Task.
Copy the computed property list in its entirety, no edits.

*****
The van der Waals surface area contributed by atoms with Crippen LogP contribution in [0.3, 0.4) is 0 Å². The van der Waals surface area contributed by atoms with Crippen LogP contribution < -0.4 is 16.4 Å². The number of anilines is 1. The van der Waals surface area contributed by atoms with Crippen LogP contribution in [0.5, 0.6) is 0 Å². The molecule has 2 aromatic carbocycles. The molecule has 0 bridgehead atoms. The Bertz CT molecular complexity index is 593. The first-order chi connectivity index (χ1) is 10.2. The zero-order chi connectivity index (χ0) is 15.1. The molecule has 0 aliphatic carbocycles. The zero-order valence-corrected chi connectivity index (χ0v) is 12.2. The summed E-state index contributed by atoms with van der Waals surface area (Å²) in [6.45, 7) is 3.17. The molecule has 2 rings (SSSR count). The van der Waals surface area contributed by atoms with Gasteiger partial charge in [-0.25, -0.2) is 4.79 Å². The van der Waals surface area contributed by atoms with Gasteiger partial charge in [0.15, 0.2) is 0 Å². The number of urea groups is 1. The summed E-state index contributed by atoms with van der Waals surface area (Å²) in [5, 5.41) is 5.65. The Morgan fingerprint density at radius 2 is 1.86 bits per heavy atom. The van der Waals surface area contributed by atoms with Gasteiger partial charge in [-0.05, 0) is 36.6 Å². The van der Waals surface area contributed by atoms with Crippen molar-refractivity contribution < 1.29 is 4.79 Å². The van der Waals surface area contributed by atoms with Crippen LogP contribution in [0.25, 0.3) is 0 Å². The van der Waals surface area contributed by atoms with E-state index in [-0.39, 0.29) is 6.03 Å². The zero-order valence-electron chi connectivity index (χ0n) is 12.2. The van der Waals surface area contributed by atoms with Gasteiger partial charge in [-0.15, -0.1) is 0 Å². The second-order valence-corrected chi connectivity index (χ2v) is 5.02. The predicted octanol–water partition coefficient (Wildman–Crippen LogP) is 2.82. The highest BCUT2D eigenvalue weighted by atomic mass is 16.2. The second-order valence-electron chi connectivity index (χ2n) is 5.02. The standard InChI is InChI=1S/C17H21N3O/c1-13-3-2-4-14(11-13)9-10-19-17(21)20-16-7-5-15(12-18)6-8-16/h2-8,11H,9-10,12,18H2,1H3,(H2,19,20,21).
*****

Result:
The van der Waals surface area contributed by atoms with Crippen LogP contribution in [0.3, 0.4) is 0 Å². The van der Waals surface area contributed by atoms with Crippen LogP contribution < -0.4 is 16.4 Å². The number of anilines is 1. The van der Waals surface area contributed by atoms with Crippen LogP contribution in [0.5, 0.6) is 0 Å². The molecule has 2 aromatic carbocycles. The molecule has 0 bridgehead atoms. The Bertz CT molecular complexity index is 593. The first-order chi connectivity index (χ1) is 10.2. The zero-order chi connectivity index (χ0) is 15.1. The molecule has 0 aliphatic carbocycles. The zero-order valence-corrected chi connectivity index (χ0v) is 12.2. The summed E-state index contributed by atoms with van der Waals surface area (Å²) in [6.45, 7) is 3.17. The molecule has 2 rings (SSSR count). The van der Waals surface area contributed by atoms with Gasteiger partial charge in [-0.25, -0.2) is 4.79 Å². The van der Waals surface area contributed by atoms with Gasteiger partial charge in [0.15, 0.2) is 0 Å². The number of urea groups is 1. The summed E-state index contributed by atoms with van der Waals surface area (Å²) in [5, 5.41) is 5.65. The Morgan fingerprint density at radius 2 is 1.86 bits per heavy atom. The van der Waals surface area contributed by atoms with Gasteiger partial charge in [-0.05, 0) is 36.6 Å². The van der Waals surface area contributed by atoms with Crippen molar-refractivity contribution < 1.29 is 4.79 Å². The van der Waals surface area contributed by atoms with Crippen LogP contribution in [0.25, 0.3) is 0 Å². The van der Waals surface area contributed by atoms with E-state index in [-0.39, 0.29) is 6.03 Å². The zero-order valence-electron chi connectivity index (χ0n) is 12.2. The van der Waals surface area contributed by atoms with Gasteiger partial charge in [-0.15, -0.1) is 0 Å². The second-order valence-corrected chi connectivity index (χ2v) is 5.02. The predicted octanol–water partition coefficient (Wildman–Crippen LogP) is 2.82. The highest BCUT2D eigenvalue weighted by atomic mass is 16.2. The second-order valence-electron chi connectivity index (χ2n) is 5.02. The standard InChI is InChI=1S/C17H21N3O/c1-13-3-2-4-14(11-13)9-10-19-17(21)20-16-7-5-15(12-18)6-8-16/h2-8,11H,9-10,12,18H2,1H3,(H2,19,20,21).